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Happy mums, healthy babies

25 February 2019, Impact of Our Work

The word is spreading through the hills. And more mums are delivering their bubs in the safety of supervised health centres

In the jungly mountains near Wewak, in a northwest pocket of Papua New Guinea, our Birthing Kits project is encouraging new mums to deliver their babies in well-equipped health centres, rather than face the dangers of delivering at home where midwives and facilities are often scarce. 

Helen works as a midwife in the remote Dagua Health Centre. She’s seen a significant increase in the number of mothers coming to the clinic to give birth since the Birthing Kits project began.

“Before the introduction of the Birthing Kit project, we had mothers coming for ante-natal check-ups but less were coming to us for supervised births,” she says.  “But when the birthing kit project was introduced, we had a lot of them coming. The trend of the mothers coming has increased.” 

The birthing kits provide families with essential supplies to help them keep their newborn healthy at home. Midwives and healthcare staff also encourage new mums to return for check-ups and immunisations and give health tips to ensure mother and baby remain healthy and strong.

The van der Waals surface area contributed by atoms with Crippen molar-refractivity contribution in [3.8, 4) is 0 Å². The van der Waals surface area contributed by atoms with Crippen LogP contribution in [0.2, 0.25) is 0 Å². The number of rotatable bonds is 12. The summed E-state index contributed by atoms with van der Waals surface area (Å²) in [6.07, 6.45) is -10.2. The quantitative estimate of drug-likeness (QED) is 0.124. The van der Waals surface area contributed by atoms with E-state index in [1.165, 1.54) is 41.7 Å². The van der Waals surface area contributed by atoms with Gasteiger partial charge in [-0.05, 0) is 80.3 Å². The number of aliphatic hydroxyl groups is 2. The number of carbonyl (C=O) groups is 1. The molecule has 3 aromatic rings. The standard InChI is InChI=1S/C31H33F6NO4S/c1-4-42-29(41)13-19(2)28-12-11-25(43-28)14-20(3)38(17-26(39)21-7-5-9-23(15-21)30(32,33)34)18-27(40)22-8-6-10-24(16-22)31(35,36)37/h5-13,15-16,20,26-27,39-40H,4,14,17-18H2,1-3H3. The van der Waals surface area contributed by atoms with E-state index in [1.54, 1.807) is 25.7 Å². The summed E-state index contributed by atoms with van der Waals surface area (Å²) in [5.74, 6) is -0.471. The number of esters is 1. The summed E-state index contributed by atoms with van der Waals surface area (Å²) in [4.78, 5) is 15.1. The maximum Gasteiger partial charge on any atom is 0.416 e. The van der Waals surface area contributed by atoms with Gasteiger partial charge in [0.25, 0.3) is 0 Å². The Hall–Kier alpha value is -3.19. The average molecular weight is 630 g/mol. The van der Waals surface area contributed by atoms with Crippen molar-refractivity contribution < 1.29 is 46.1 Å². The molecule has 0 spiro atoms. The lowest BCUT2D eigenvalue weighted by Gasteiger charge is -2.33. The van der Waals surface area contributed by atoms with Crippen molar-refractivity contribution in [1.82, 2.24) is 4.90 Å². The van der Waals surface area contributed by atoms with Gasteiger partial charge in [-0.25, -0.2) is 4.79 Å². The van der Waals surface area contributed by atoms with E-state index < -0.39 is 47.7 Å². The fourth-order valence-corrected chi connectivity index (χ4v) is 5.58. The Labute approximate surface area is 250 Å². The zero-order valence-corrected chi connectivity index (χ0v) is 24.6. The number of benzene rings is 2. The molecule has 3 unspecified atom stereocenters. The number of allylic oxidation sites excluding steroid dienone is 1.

In recent decades, many of the traditional ways women took care of themselves have been lost. So mothers giving birth in remote villages face a far greater level of risk.  

“Some mothers in the village, they tell the girls how they think they should do things and many times when the cervix is not ready, some bleed after giving birth. It’s not good,” Helen says. “But here, we work with trained personnel, clean equipment – the environment is clean and sterile. If we do have any complications, there are trained personnel here, so we can handle those complications. It’s safe.” 

Helen, a community health worker for 21 years, is encouraged by an increase
in the number of women having supervised childbirths at her clinic.

The incentive of the birthing kits – containing necessities young mothers often struggle to afford themselves – helps families develop a valuable relationship with their community health worker. The advice and professional care they receive from carers like Helen can be life-saving for both mother and baby.

Helen is passionate about delivering healthy babies, but she’s equally passionate about making sure they stay that way. “Should they have questions about anything, they should come back to us.  We’re here for them. That’s what we do.”

Images: Robert McKechnie/Save the Children

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